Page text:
Quantifiable estimates of predator–prey interactions and relationships in aquatic habitats are difficult to obtain and rare, especially when individuals cannot be readily observed. To overcome this observational impediment, imaging sonar was used to assess the cooccurrence of predator‐size fish and juvenile salmonids, Oncorhynchus spp., at the entrance to a floating surface collector (FSC) in the forebay of North Fork Dam on the Clackamas River, Oregon (USA). Imaging sonar can be used to transform active sound waves into visual data, making it possible to obtain continuous underwater observations on the presence and interspecific interactions between predator‐size fish and prey (juvenile salmonids). Hourly counts of smolt‐size fish tracks, diel phase, water clarity and river discharge were used as covariates within a zero‐inflated Poisson model to determine how these factors may influence the number of predators in front of the FSC. Both the number of smolt‐size fish tracks and diel phase had the strongest effects on the number of predator‐size fish tracks, with more predator‐size fish tracks observed during the daytime, and as the number of smolt‐size fish tracks increased. Additionally, the presence of predator‐size fish may affect the abundance and direction of travel of juvenile salmonids, as fewer smolt‐size fish were observed when predators were present, and a greater proportion of smolt‐size fish were observed travelling away from the FSC when predator‐size fish were present. This study provides estimates of predator and prey fish abundance in the vicinity of surface collection systems at moderate‐sized hydropower projects and could help resource managers better understand mechanisms that can influence the survival and passage behaviour of juvenile salmonids using surface collection structures at dams.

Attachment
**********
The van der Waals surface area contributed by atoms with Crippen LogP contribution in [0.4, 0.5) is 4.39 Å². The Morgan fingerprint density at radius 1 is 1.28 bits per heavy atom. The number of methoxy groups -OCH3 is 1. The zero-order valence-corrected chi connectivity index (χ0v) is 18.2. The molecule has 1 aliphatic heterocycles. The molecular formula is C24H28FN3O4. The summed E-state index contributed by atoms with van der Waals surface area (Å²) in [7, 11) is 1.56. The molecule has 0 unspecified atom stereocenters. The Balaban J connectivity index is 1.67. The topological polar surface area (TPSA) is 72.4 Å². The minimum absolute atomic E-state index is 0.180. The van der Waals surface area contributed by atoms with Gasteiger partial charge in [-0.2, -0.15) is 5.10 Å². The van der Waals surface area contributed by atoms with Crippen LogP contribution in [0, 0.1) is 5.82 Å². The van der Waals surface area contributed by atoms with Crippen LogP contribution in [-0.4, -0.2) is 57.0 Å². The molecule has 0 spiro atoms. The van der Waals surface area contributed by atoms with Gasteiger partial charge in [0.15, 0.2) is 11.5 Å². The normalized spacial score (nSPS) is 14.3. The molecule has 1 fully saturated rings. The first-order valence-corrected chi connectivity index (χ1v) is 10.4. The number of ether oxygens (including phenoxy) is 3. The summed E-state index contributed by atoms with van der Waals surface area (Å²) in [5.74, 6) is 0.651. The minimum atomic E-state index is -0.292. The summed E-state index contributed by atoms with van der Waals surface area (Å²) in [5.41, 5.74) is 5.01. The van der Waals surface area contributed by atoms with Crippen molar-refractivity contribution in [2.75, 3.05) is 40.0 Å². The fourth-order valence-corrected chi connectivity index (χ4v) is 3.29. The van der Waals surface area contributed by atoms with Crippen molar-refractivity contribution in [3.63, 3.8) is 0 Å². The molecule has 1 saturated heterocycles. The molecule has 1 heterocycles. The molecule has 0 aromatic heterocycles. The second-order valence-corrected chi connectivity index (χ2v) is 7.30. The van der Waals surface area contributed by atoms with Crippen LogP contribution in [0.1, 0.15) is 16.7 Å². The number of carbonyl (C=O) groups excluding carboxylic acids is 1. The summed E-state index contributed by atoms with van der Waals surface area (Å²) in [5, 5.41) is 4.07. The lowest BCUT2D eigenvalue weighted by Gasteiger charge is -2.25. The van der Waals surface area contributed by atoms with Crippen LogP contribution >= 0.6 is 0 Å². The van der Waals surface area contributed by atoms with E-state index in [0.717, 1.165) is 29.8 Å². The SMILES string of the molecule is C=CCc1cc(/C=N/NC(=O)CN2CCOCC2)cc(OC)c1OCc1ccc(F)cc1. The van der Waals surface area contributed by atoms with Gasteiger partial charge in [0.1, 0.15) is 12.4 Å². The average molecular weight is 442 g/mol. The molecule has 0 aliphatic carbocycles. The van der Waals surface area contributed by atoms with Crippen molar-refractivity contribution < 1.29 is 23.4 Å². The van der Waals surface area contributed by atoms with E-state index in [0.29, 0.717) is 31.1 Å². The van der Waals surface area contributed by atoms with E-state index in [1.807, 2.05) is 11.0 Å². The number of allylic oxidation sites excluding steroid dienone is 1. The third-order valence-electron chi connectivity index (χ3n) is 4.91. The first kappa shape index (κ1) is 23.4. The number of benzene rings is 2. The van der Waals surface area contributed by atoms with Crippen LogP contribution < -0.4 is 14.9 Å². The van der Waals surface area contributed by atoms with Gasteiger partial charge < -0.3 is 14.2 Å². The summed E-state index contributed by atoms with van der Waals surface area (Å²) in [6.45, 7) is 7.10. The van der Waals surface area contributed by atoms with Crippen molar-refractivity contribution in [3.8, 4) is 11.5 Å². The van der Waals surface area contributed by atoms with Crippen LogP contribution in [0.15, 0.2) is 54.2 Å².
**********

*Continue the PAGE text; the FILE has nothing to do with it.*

|Title||Predator and prey events at the entrance of a surface‐oriented fish collector at North Fork Dam, Oregon|
|Authors||Collin Smith, John Plumb, Noah S. Adams, Garth J Wyatt|
|Publication Subtype||Journal Article|
|Series Title||Fisheries Management and Ecology|
|Record Source||USGS Publications Warehouse|
|USGS Organization||Western Fisheries Research Center|